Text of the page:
Posts Tagged ‘primer’

Paint Drip Preventer

October 8, 2021

I love this Ultra Prime Pro 977 wallpaper primer by Roman. But a year or so ago, they changed manufacturers of their labels, and the new ones have a plasticized coating, which doesn’t absorb dripped paint, but allows it to run down the side of the can – and potentially onto my dropcloths or onto the homeowner’s floors or countertops. Can’t have that!

My solution is to wrap bands of cloth around the cans, that will collect and absorb any drips.

Head to the thrift store … for less than a dollar each, I’ve tried collars and sleeves from T-shirts. But what fits best and absorbs the most – shhhh! Don’t tell anyone … these are the waistbands from baby underpants!

Rifle Paper “City Maps” – Fun Stuff

October 1, 2021
Wall smoothed and primed; ready for wallpaper. I used craft paint to color the putty-colored edge along the top of the backsplash.
Finished
Pattern centered nicely on the faucet and on the light fixture above (not shown).
The original heavy texture and lifeless khaki paint in this powder room. At the far top right, you see my smoothing compound over the door. Once this is spread over the entire wall surface, it will be allowed to dry, then sanded smooth, residual dust removed with a damp sponge, and a wallpaper-specific primer applied.
Done! So much brighter and more fun! Note the blue ceiling – a lovely touch!
View from outside the powder room.
Close up.
Rifle Paper is made by York, one of my favorite brands. Previously I’ve worked with their non-woven (synthetic fibers) wallpaper material, so I was surprised to see they also print on traditional stock like this one.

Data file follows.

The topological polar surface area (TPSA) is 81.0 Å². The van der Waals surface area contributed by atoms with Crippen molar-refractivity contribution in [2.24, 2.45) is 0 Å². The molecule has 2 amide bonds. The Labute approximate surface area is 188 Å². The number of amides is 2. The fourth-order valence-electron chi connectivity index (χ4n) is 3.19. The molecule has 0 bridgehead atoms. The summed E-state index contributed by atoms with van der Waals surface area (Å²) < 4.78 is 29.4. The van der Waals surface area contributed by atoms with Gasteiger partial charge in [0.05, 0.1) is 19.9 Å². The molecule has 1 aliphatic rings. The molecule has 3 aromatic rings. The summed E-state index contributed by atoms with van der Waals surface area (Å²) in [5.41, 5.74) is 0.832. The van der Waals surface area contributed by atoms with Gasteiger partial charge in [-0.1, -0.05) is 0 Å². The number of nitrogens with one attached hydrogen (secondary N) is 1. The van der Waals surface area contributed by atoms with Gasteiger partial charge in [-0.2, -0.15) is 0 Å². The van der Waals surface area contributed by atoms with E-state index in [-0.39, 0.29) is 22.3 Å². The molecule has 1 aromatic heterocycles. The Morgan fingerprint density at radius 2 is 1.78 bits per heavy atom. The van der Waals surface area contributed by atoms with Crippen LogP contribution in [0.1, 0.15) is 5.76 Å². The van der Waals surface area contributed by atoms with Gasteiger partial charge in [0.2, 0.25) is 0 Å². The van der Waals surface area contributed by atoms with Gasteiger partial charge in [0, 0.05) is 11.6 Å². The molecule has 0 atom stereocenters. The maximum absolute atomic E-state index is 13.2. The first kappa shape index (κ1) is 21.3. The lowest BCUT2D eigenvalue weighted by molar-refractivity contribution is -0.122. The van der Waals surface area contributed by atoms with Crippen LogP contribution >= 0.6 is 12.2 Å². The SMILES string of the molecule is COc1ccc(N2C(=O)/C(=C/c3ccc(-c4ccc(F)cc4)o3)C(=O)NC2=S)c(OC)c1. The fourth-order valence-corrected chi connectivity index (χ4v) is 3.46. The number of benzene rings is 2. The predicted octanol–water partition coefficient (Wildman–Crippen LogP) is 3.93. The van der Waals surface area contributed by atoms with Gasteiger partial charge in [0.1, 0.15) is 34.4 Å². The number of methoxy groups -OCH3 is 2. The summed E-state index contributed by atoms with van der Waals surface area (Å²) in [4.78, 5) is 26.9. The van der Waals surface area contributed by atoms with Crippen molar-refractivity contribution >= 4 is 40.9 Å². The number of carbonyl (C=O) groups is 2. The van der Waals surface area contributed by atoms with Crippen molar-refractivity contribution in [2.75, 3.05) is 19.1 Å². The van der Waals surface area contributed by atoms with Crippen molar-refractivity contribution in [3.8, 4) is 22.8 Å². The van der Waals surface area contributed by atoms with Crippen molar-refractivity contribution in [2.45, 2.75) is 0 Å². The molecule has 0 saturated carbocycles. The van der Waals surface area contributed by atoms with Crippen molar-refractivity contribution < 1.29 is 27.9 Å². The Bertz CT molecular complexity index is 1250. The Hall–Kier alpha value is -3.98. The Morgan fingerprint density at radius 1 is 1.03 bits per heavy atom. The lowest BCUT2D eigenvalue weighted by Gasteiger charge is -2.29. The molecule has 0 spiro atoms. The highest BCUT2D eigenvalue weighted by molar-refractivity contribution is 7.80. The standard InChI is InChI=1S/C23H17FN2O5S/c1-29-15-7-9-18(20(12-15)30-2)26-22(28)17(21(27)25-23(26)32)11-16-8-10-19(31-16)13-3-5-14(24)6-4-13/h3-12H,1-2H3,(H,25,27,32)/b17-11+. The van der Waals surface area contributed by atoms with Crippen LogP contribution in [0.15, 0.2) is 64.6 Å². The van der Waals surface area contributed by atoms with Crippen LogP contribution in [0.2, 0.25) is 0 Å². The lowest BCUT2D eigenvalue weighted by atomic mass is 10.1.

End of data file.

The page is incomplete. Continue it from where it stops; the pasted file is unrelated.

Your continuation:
This powder room is in a newish home in the Heights neighborhood of Houston.

Strange Bubbles in Drying Wallpaper

September 21, 2021
Air bubbles appearing as this wallpaper dries.
Smoothing brush, and plastic smoother.

It’s not uncommon for vinyl wallcoverings to develop bubbles as the paste dries. This is called “off gassing” and it happens because the vinyl is impenetrable and there is nowhere for air to escape.

But these days, most paper products – such as this one – allow air to pass through, and dry nice and flat with no bubbles or blisters.

One thing to keep in mind is, virtually always, these bubbles will disappear as moisture evaporates and the the paper and paste dry and shrink taught. So the less fiddling you do with it, the better. (And exception would be large bubbles, which should be addressed.)

One way to treat bubbles is to chase them out toward a seam, using a tool such as the plastic smoother. You can also use a pin or razor blade to poke a tiny hole in the paper to let the air escape. It helps to do this in a part of the pattern, and not in an unprinted area, to disguise the hole.

I also like to understand why something like this happens. If you know what caused it, you have a chance of preventing it the next time.

I primed the wall with my usual primer, so I don’t think there would be issues with moisture being trapped between the primer and the wallpaper. But then again, you never know what is inside the wall – many walls have been painted multiple times, and some layers may not be compatible.

Another cause could be the plastic scraper. The bristled smoothing brush uses a more gentle action to push the paper into place. The scraper could actually overwork and stretch the paper. In fact, if you use the scraper to try to push bubbles out to a seam, you end up creating more bubbles.